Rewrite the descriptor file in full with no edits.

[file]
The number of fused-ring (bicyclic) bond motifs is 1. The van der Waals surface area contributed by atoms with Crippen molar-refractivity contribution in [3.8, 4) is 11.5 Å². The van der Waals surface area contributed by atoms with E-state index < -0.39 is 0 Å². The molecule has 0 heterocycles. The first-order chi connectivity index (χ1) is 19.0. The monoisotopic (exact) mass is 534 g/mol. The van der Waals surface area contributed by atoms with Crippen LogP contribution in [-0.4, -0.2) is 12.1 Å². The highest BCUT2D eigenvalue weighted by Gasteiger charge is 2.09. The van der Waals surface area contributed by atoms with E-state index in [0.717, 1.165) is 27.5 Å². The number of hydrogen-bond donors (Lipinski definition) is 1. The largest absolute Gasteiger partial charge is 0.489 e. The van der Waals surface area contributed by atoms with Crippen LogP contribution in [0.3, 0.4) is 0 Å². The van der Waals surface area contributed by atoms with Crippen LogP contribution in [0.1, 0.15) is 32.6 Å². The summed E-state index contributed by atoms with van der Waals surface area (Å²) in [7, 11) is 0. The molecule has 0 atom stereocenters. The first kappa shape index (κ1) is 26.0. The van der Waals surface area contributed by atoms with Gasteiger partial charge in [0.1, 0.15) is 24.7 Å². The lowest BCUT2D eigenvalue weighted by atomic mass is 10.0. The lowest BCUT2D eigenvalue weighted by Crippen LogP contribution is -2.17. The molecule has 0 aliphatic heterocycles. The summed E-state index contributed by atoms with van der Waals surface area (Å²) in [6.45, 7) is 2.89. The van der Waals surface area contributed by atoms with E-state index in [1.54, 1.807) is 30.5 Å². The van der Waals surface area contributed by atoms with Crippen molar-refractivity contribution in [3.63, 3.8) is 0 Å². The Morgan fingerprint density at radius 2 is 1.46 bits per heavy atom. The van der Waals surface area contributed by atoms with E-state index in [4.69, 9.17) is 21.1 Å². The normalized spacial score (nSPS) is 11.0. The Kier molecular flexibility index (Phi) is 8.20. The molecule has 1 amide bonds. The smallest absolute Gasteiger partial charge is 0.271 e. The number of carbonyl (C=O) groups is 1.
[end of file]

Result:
The number of fused-ring (bicyclic) bond motifs is 1. The van der Waals surface area contributed by atoms with Crippen molar-refractivity contribution in [3.8, 4) is 11.5 Å². The van der Waals surface area contributed by atoms with E-state index < -0.39 is 0 Å². The molecule has 0 heterocycles. The first-order chi connectivity index (χ1) is 19.0. The monoisotopic (exact) mass is 534 g/mol. The van der Waals surface area contributed by atoms with Crippen LogP contribution in [-0.4, -0.2) is 12.1 Å². The highest BCUT2D eigenvalue weighted by Gasteiger charge is 2.09. The van der Waals surface area contributed by atoms with E-state index in [0.717, 1.165) is 27.5 Å². The number of hydrogen-bond donors (Lipinski definition) is 1. The largest absolute Gasteiger partial charge is 0.489 e. The van der Waals surface area contributed by atoms with Crippen LogP contribution in [0.3, 0.4) is 0 Å². The van der Waals surface area contributed by atoms with Crippen LogP contribution in [0.1, 0.15) is 32.6 Å². The summed E-state index contributed by atoms with van der Waals surface area (Å²) in [7, 11) is 0. The molecule has 0 atom stereocenters. The first kappa shape index (κ1) is 26.0. The van der Waals surface area contributed by atoms with Gasteiger partial charge in [0.1, 0.15) is 24.7 Å². The lowest BCUT2D eigenvalue weighted by atomic mass is 10.0. The lowest BCUT2D eigenvalue weighted by Crippen LogP contribution is -2.17. The molecule has 0 aliphatic heterocycles. The summed E-state index contributed by atoms with van der Waals surface area (Å²) in [6.45, 7) is 2.89. The van der Waals surface area contributed by atoms with E-state index in [1.54, 1.807) is 30.5 Å². The van der Waals surface area contributed by atoms with Crippen molar-refractivity contribution in [3.63, 3.8) is 0 Å². The Morgan fingerprint density at radius 2 is 1.46 bits per heavy atom. The van der Waals surface area contributed by atoms with E-state index in [4.69, 9.17) is 21.1 Å². The normalized spacial score (nSPS) is 11.0. The Kier molecular flexibility index (Phi) is 8.20. The molecule has 1 amide bonds. The smallest absolute Gasteiger partial charge is 0.271 e. The number of carbonyl (C=O) groups is 1.